Dear Annie: My brother and his wife recently stayed with us for nine months. He did some part-time work every now and then. His wife refused to find a job and mostly stayed home.
My wife and I work long hours. We also then had to do the grocery shopping, cooking and taking care of our kids afterward. During this time, my brother and his wife never spent a penny on food or anything else. We politely said that we think it is time for them to find their own place and move out. A few hours later, they left screaming and shouting at us. We were speechless.
My brother says we are cheap because we asked them to leave. What do I tell him? Please help. — Cheap Brother
Dear Brother: Listen closely: You did nothing wrong. Your brother and his wife are first-class freeloaders. They took advantage of your generosity, making no effort to contribute to their upkeep. They would have allowed you to support them financially for the rest of their lives. They are angry because they couldn't bamboozle you longer than nine months, which is plenty long enough. People who take advantage of others are always the first to cry "foul" when things don't go their way.
We know you care about your relationship with your brother, but nothing will make him happy short of letting him move back in. Please ignore him. Do not defend yourself against his accusations. Do not, under any circumstances, let him guilt you into helping him out again — unless it's to help him find a full-time job. Simply say as calmly as possible, "I'm sorry things didn't work out for you." Repeat as necessary.
Dear Annie: I'm still angry about something. The day after Thanksgiving was trash pickup in my neighborhood. Lo and behold, sticking out of my trash container was a Christmas card from my recycling collector, complete with his name and address. Two days later, I found the same type of card tucked into my newspaper from our carrier. This one included a mailing envelope. The next week, it was the garbage man.
I know we should remember these people during the holidays, and I have no problem showing my appreciation. But it's long past Christmas, and I have yet to hear any of them say "thank you" to me. Shouldn't they? How hard is it to write the words "thank you" on the same type of card that they managed to give me in search of a tip?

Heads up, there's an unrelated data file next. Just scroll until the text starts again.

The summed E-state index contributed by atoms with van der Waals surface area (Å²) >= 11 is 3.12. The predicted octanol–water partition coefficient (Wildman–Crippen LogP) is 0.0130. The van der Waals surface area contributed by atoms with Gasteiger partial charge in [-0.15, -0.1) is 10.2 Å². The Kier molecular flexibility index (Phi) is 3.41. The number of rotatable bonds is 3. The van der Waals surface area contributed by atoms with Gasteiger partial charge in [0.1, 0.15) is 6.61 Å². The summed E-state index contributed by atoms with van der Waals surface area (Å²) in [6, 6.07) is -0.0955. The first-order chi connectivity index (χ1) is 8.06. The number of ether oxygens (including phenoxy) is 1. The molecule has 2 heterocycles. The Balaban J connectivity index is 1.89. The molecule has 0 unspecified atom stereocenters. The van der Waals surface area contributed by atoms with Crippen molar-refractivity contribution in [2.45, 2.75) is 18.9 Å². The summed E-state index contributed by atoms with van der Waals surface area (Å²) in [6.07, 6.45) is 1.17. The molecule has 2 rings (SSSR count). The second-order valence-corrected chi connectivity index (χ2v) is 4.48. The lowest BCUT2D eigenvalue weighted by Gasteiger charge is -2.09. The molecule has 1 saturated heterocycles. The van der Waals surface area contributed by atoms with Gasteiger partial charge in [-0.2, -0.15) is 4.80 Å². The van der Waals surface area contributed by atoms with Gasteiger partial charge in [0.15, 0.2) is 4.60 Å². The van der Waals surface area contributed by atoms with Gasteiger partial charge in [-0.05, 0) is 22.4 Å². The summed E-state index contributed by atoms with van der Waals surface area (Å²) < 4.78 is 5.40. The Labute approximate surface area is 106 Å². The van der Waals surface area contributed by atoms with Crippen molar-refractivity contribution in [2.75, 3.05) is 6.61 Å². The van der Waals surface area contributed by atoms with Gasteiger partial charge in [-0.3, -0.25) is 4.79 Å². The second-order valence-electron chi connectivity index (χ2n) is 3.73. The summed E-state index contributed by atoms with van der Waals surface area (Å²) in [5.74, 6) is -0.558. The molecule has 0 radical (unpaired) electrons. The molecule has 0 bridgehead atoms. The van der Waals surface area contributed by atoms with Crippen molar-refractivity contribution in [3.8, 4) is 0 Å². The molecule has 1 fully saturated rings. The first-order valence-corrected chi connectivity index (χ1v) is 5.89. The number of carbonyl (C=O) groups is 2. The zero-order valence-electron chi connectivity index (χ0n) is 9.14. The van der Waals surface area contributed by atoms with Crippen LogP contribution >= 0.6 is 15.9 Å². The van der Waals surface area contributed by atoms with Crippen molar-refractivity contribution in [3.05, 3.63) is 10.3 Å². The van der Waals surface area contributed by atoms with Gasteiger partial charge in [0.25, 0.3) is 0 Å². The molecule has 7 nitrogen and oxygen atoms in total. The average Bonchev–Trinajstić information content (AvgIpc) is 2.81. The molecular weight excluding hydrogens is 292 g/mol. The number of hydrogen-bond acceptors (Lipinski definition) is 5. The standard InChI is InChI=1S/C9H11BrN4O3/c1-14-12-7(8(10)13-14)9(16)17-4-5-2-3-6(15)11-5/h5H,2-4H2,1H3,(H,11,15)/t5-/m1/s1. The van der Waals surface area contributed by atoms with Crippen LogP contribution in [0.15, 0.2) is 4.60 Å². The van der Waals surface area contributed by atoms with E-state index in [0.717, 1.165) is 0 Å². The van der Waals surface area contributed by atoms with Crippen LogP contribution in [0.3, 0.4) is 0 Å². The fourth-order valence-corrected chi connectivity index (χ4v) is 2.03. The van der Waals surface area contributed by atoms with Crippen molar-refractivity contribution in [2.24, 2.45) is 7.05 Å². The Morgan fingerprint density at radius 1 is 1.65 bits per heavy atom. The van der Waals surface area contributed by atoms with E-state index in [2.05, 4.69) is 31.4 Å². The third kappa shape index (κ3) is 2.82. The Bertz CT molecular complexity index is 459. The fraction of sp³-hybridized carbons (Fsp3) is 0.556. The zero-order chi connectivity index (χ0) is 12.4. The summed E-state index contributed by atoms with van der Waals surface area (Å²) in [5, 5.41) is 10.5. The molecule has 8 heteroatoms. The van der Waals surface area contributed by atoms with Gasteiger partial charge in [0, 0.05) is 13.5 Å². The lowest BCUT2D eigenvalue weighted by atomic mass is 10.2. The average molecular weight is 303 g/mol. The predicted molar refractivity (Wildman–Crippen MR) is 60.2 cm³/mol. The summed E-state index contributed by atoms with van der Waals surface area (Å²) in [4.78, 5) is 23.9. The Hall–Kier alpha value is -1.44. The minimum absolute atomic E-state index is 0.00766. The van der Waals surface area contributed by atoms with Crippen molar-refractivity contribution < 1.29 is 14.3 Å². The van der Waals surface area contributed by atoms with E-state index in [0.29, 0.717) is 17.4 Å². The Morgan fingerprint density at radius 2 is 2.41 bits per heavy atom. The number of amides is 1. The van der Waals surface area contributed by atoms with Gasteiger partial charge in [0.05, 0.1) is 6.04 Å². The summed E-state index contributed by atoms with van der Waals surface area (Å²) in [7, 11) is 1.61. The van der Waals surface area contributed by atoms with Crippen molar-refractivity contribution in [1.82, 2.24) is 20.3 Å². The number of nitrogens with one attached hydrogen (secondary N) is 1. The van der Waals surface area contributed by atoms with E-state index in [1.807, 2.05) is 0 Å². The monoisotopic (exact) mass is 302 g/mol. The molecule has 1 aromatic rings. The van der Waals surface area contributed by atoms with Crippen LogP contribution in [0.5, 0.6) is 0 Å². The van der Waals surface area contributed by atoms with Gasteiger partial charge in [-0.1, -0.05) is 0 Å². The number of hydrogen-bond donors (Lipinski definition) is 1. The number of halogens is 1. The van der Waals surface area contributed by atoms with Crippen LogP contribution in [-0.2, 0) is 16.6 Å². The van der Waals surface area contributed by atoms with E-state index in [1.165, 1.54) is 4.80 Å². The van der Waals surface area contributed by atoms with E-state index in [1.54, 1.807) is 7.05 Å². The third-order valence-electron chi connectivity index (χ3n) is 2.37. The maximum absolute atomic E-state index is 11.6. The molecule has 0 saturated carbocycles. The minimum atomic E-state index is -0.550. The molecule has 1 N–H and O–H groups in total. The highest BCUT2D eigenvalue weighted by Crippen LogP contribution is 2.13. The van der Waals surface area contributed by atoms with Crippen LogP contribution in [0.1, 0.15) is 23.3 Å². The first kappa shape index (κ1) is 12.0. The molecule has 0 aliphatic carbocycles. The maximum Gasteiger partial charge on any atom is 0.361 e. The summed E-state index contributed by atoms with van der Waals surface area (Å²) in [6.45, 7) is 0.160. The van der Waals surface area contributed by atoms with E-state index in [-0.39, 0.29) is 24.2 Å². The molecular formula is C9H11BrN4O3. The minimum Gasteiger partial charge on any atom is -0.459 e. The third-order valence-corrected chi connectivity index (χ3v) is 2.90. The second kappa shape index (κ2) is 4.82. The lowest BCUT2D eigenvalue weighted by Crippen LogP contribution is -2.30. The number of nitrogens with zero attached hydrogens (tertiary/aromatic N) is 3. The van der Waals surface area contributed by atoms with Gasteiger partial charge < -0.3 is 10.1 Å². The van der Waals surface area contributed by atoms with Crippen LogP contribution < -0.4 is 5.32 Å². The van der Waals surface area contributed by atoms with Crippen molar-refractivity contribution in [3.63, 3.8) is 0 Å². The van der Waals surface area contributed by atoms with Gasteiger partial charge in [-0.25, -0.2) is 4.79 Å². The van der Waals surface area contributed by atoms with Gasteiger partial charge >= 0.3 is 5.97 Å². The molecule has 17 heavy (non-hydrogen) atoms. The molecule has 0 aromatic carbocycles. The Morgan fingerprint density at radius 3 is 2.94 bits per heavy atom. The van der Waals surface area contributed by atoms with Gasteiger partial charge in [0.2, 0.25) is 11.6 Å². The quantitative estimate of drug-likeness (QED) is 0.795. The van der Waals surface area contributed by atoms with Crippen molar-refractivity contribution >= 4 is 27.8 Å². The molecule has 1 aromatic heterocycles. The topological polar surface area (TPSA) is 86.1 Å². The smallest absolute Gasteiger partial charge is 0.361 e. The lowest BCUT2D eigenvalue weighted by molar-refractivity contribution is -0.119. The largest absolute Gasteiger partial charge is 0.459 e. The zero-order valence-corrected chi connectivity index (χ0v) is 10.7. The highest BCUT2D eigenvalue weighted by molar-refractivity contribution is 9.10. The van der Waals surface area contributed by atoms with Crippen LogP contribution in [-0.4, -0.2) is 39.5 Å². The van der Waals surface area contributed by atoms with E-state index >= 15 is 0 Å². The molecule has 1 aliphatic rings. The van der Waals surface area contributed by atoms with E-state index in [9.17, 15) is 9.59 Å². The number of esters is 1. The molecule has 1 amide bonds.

I've worked in the service industry for years and have always acknowledged a gift. Am I expecting too much? — Connecticut
Dear Connecticut: Not at all. It is simply good manners to say thank you, and no one is exempt. Anyone who receives a gift, including the newspaper carrier and the trash collector, should acknowledge it either in person or by note if they expect to endear themselves to their clientele the following holiday season.
Dear Annie: I totally agree with "I Need Nice Clothes, Too." There may be more large-sized clothes than before, but she's right about how ugly they are. Most of them look like something you'd use to upholster a sofa. No one wants those loud colors and patterns, and some of them are covered with sequins. Why not just put a flashing light on them?
Here in Canada, I suspect we have less of a selection than you do in the States. Some of our biggest retailers continue to feature small departments with plus sizes and the ugliest things you've ever seen. It's probably why you see plus-size women wearing clothes that are too small for them. I'm — Waiting for Nice Clothes, Too
This Classic Annie's Mailbox column was originally published in 2013. To find out more about Classic Annie's Mailbox and read features by other Creators Syndicate writers and cartoonists, visit Creators Syndicate at www.creators.com.